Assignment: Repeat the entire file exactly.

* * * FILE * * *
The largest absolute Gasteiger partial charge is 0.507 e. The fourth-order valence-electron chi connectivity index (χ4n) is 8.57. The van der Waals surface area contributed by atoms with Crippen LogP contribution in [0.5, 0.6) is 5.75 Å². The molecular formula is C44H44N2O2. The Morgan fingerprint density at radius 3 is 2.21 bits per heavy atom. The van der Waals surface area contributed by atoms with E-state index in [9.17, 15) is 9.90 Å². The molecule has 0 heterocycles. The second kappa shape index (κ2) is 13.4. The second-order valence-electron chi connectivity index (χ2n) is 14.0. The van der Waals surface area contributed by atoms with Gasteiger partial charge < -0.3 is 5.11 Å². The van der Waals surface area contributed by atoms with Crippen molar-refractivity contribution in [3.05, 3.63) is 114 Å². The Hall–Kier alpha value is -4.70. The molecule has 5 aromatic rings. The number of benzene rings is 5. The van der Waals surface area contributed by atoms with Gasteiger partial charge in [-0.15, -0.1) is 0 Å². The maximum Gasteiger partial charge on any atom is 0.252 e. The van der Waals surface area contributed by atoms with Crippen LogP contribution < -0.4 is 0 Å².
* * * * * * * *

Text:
The largest absolute Gasteiger partial charge is 0.507 e. The fourth-order valence-electron chi connectivity index (χ4n) is 8.57. The van der Waals surface area contributed by atoms with Crippen LogP contribution in [0.5, 0.6) is 5.75 Å². The molecular formula is C44H44N2O2. The Morgan fingerprint density at radius 3 is 2.21 bits per heavy atom. The van der Waals surface area contributed by atoms with E-state index in [9.17, 15) is 9.90 Å². The molecule has 0 heterocycles. The second kappa shape index (κ2) is 13.4. The second-order valence-electron chi connectivity index (χ2n) is 14.0. The van der Waals surface area contributed by atoms with Gasteiger partial charge < -0.3 is 5.11 Å². The van der Waals surface area contributed by atoms with Crippen molar-refractivity contribution in [3.05, 3.63) is 114 Å². The Hall–Kier alpha value is -4.70. The molecule has 5 aromatic rings. The number of benzene rings is 5. The van der Waals surface area contributed by atoms with Gasteiger partial charge in [-0.15, -0.1) is 0 Å². The maximum Gasteiger partial charge on any atom is 0.252 e. The van der Waals surface area contributed by atoms with Crippen LogP contribution < -0.4 is 0 Å².